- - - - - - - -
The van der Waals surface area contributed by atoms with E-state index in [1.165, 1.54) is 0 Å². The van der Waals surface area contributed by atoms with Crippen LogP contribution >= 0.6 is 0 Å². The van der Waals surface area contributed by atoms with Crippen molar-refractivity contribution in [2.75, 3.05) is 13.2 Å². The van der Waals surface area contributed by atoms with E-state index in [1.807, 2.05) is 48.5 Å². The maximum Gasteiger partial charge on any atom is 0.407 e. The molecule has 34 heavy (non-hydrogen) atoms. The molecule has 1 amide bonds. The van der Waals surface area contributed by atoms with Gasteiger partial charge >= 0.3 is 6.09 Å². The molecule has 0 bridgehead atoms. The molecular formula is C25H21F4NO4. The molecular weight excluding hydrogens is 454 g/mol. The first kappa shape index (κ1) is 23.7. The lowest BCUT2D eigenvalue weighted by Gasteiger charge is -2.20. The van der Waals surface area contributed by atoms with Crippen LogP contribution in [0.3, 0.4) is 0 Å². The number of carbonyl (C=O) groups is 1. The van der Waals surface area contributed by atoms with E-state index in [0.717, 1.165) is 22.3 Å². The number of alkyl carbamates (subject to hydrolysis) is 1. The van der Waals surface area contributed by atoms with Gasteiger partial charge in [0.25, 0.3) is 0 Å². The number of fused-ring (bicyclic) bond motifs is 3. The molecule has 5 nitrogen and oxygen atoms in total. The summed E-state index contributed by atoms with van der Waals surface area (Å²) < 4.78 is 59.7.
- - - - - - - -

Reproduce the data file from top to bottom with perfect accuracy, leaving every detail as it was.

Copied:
The van der Waals surface area contributed by atoms with E-state index in [1.165, 1.54) is 0 Å². The van der Waals surface area contributed by atoms with Crippen LogP contribution >= 0.6 is 0 Å². The van der Waals surface area contributed by atoms with Crippen molar-refractivity contribution in [2.75, 3.05) is 13.2 Å². The van der Waals surface area contributed by atoms with E-state index in [1.807, 2.05) is 48.5 Å². The maximum Gasteiger partial charge on any atom is 0.407 e. The molecule has 34 heavy (non-hydrogen) atoms. The molecule has 1 amide bonds. The van der Waals surface area contributed by atoms with Gasteiger partial charge >= 0.3 is 6.09 Å². The molecule has 0 bridgehead atoms. The molecular formula is C25H21F4NO4. The molecular weight excluding hydrogens is 454 g/mol. The first kappa shape index (κ1) is 23.7. The lowest BCUT2D eigenvalue weighted by Gasteiger charge is -2.20. The van der Waals surface area contributed by atoms with Crippen LogP contribution in [0.3, 0.4) is 0 Å². The number of carbonyl (C=O) groups is 1. The van der Waals surface area contributed by atoms with E-state index in [0.717, 1.165) is 22.3 Å². The number of alkyl carbamates (subject to hydrolysis) is 1. The van der Waals surface area contributed by atoms with Gasteiger partial charge in [0.25, 0.3) is 0 Å². The number of fused-ring (bicyclic) bond motifs is 3. The molecule has 5 nitrogen and oxygen atoms in total. The summed E-state index contributed by atoms with van der Waals surface area (Å²) < 4.78 is 59.7.